However- you knew there was going to be one - the writing or rather the editing of these books is horrible. It reads like a high school creative writing exercise. You know the scene in Amadeus where them Emperor comes to Mozart's first opera and complains that it has too many notes. Well it's kind of like that.

    First, if you took all of the redundancies that Rain commits in these first eight works you could use that number to make a 9th book. There are the traditional "3:00 AM in the morning"and "continue on" kinds of mistakes that seem ubiquitous these days, but these are only a small portion of the redundancies, many so blatant ("descended down the stairs")one wonders how the cannot have jumped off the page and screamed "fix me, stupid!" I tried to track them for a while but finally just quit because the constant stopping made it impossible to read.

    The use of "myself" instead of "me"', the unnecessary superlatives, the clich├ęs scattered all through "naked as the day I was born" etc,,the unnecessary adjectives and adverbs; the word seemingly is seemingly used on every page, if not in every paragraph; these errors become excruciating after a while. Sometimes Rain combined the errors "rows upon rows of aisles that seemed endless" and even the occasional trifecta "row after row of endless shelving that stretched as far as the eye could see" cause cringe moments that almost make you feel sorry for the author they are so embarrassing.

    The thing is, these errors may be acceptable (barely) for an author to make, Rain should be attending to the plot etc.,The fact that they made it through an editing process is both astounding and unforgivable.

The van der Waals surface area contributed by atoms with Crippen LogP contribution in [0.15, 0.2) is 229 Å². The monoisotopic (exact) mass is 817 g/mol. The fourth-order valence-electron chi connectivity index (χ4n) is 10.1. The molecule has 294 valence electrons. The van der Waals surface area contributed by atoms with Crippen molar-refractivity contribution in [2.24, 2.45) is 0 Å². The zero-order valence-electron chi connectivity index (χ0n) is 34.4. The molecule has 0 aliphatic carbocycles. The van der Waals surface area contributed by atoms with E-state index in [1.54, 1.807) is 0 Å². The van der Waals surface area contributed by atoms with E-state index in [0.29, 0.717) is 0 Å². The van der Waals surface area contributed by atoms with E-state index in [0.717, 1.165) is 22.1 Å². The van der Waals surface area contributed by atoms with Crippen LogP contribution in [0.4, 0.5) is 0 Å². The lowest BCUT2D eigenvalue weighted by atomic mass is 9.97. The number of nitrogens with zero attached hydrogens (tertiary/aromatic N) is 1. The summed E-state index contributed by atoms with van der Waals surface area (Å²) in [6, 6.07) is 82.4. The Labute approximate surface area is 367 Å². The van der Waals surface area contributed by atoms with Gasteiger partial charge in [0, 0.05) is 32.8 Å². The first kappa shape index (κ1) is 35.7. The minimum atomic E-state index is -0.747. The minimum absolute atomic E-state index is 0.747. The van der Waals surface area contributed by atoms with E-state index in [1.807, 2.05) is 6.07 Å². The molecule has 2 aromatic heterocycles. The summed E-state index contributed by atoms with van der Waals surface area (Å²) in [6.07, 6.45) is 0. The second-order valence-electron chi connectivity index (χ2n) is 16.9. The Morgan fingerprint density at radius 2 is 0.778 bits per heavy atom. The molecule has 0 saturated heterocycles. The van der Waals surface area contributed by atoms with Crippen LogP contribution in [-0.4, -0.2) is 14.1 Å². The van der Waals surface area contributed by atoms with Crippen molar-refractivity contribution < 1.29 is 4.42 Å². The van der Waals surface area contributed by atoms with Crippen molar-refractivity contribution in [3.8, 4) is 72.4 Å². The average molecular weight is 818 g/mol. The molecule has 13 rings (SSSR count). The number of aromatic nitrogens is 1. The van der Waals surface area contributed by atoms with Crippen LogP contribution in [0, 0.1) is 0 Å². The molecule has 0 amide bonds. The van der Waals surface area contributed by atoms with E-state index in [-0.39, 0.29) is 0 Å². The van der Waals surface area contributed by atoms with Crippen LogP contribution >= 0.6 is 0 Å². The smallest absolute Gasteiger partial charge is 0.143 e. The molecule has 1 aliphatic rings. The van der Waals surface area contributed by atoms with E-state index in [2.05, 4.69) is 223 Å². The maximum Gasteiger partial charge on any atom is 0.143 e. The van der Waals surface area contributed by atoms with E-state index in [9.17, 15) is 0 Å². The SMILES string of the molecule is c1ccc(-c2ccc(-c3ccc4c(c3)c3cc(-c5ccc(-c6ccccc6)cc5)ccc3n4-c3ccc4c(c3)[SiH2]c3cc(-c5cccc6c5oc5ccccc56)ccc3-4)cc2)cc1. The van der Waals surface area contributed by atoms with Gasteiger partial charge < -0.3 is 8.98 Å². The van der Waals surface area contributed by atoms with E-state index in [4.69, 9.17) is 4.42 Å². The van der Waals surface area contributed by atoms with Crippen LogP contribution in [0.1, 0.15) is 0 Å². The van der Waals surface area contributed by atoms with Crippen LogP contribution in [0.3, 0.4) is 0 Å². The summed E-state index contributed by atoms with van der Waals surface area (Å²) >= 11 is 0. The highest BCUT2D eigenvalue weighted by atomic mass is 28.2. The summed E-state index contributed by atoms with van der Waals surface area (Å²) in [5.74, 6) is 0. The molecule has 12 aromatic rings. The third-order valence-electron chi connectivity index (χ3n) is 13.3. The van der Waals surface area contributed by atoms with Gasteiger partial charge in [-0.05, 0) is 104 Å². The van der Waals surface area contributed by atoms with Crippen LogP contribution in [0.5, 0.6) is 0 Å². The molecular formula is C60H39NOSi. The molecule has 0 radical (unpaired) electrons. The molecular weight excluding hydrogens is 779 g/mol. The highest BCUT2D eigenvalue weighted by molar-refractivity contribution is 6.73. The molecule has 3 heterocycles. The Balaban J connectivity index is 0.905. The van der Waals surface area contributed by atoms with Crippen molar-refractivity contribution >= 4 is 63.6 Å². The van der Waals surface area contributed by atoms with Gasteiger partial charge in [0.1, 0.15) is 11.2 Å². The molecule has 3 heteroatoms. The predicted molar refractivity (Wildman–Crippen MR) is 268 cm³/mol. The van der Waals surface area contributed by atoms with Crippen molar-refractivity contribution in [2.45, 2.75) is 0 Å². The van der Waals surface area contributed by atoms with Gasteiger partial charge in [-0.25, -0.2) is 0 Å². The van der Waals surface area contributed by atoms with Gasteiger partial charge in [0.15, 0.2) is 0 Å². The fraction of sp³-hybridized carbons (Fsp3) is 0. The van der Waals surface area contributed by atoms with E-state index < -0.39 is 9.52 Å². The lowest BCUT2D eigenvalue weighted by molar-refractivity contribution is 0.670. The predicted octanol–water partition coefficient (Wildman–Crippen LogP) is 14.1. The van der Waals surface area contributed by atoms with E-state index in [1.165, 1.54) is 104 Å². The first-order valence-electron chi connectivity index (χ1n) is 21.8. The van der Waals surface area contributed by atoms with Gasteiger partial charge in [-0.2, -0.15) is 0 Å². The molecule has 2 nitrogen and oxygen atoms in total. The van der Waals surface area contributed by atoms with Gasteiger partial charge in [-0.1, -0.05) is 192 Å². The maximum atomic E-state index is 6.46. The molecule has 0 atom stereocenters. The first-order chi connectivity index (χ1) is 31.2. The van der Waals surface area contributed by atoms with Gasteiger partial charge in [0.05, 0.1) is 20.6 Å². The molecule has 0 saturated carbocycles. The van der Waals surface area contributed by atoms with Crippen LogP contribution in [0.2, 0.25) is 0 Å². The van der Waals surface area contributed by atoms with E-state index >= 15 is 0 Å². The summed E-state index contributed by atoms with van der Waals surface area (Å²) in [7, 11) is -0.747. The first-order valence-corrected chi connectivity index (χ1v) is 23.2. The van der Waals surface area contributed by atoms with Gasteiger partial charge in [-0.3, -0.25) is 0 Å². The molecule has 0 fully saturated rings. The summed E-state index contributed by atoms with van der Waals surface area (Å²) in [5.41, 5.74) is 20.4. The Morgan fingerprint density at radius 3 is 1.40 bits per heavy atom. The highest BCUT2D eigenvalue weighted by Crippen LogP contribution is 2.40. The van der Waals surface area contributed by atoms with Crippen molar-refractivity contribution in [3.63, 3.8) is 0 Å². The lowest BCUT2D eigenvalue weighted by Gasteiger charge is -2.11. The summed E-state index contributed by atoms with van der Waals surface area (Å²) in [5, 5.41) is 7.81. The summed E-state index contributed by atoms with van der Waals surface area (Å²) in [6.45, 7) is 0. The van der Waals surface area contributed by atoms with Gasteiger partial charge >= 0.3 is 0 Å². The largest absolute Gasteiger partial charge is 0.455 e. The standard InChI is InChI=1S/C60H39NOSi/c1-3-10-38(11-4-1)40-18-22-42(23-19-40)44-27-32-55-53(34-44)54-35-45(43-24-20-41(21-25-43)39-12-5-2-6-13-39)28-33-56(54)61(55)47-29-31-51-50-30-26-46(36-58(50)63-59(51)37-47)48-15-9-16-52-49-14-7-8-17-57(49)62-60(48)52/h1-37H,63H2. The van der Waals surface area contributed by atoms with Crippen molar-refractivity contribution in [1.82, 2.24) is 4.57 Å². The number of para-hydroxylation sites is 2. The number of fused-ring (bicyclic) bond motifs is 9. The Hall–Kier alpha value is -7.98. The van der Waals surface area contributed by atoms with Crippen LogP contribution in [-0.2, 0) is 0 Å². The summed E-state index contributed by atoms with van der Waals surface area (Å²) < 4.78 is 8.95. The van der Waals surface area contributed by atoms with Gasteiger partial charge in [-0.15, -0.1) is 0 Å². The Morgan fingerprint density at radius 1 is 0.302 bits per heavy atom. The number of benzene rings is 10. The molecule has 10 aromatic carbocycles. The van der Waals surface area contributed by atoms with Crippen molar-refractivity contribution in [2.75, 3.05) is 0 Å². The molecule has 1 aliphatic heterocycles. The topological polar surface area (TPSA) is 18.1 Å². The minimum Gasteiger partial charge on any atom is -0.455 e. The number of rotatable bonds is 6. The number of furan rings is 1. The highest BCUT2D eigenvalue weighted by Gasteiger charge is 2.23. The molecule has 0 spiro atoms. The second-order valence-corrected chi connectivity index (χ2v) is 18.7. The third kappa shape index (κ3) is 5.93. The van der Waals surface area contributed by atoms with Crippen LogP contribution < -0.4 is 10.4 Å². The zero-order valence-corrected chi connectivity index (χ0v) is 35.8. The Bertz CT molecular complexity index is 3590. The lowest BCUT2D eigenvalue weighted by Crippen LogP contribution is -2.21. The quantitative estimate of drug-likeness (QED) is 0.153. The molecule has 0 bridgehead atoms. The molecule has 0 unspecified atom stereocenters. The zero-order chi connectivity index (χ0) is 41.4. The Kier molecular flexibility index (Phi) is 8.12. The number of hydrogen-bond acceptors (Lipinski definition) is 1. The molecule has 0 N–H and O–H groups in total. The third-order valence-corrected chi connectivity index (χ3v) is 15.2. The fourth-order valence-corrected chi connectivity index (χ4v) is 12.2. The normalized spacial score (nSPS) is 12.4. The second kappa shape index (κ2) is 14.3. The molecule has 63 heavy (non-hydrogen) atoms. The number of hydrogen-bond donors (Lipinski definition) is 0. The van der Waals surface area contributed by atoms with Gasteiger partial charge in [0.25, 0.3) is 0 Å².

And then there is the simple wrongness; for instance Rain consistently refers to blood as hemoglobin, which is only a component of that vital fluid. Worst of all is when Samantha Moon refers to her "super-secret identity". What is she "Vampire Girl".

    Finally, good fantasy requires the suspension of disbelief. This is a commodity and cannot be abused by the author. Rain flogs it. First there are the basic questions: why, after six years, does all of this stuff kick off. It took her husband six years to get disgusted, why do her abilities start showing up now? Why has it taken Fang six years to fall in,live with her and look her up? Why after all of this time is she just know running into Sherbert? Why has she know nothing about the supernatural community.

    The problem is that the writing is so bad that it detracts from the story, and so any interest I had in it was contaminated. The reader made it worse not better, her delivery was mundane, almost deadpan.

    Overall the idea is a good one, the execution is horrible.

    0 of 0 people found this review helpful
  • A Feast for Crows: A Song of Ice and Fire, Book IV

    • UNABRIDGED (31 hrs and 10 mins)
    • By George R. R. Martin
    • Narrated By John Lee